Man do I hate waste! It’s one of those things that make me insanely anxious, or just plain insane. Whenever I see waste my heart rate goes up, my hands turn clammy and I start swearing. Though I know I am causing my children untold psychological damage, I still insist that they clear their plates at every meal. I insist their friends clear their plates. I eat past the point of satiation just so I don’t have to suffer scraping any uneaten morsels into the bin. We are The House of Left-Overs. All food items must be consumed in my house as a collective effort to reduce our contributions to landfill.
I suppose, like so many of my neuroses, I can claim my fear of waste is an inherited trait. My mother threw out NOTHING. Long after my siblings and I grew up and moved out, she would continue to shop for a family of four, only to watch her groceries slowly decompose before she could work her way through them. Even before we left the nest, she would, giddy with the thrill of saving a few shekels, over-buy whenever her eyes caught glimpse of a sale sign. Two-for-one lettuces, as much as we loved salads, would transmute into a dark, soupy mess in the veg drawer of the fridge. My waste-not mother would give me merry hell if she caught me disposing of these rotten messes, so I would have to wait until she was away at work before mopping out the fridge, making room for fresh produce. I can vividly recall a time when I was berated for tossing a maggoty mango into the compost bucket. My mother fished it out, convinced it was still edible. And when my mother died and we set about clearing out her house, we discovered a treasure trove of stashed food items. Perhaps my favourites were the jars of fruit she had canned in a rare moment of domesticity some twenty years earlier, and better still, the tins of olives dating back to my youth.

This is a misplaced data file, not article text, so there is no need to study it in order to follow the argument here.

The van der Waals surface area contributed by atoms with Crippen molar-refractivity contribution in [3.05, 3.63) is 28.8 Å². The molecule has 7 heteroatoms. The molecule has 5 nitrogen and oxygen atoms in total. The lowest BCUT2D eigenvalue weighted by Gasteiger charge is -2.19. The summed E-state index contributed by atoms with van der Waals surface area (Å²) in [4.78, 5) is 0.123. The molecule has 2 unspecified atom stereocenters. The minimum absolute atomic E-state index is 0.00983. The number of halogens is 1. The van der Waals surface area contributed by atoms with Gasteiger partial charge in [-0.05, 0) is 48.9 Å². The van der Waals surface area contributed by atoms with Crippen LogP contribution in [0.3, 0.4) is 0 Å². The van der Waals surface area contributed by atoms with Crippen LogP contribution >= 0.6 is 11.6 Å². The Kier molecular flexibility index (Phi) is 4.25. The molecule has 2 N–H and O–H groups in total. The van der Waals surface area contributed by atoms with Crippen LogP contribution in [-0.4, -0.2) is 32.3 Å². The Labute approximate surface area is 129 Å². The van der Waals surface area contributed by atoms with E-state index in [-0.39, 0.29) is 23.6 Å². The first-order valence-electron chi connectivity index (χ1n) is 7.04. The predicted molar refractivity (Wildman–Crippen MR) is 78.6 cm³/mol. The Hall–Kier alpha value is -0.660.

My mother was a post-war baby and the daughter of survivors of the Russian Revolution. She was of a generation that had good reason to fear hunger. Whenever my grandmother would come to visit, the first thing she’d do was to take me to the local five and dime where she’d steal candy bars for me. “They’re good for you. They give you energy!” she would explain in her thick Russian accent. When she died, we discovered she’d been hoarding boxes of Matzoh and frozen lox (a bit of a family theme going on here). This gal was determined she would never face starvation again.
As a third generation worrier, my waste-not neurosis does not stop at food. I trail behind my husband turning off lights. I unplug all electric gadgets when not in use. I turn off the tap when I brush my teeth. We have a timer for the shower. I harangue my family mercilessly about their consumption of everything.
I’m the first to admit I have some serious control issues happening here. Lately, I’ve got the feeling that someone’s either trying to send me a message to chill out or drive me completely mad. Every tap in the house has started to leak. Every time I enter a room I discover the heat has been cranked up to tropical temperatures and nobody is even there to bask in it. Despite driving a conservative Honda Civic and owning a bus pass, we find ourselves frequenting the gas station far too often. And the list goes on. With a steady stream of visitors and playing host to international exchange students, I know I am fighting a losing battle trying to control how many natural resources we exploit in our household. Either I let go now and stop worrying, or I will lose my mind completely while alienating my cohabitants. Still, I would like it to be known that, when the proverbial hits the fan and we run out of everything, I did my very best to live frugally and conserve resources for the next generation.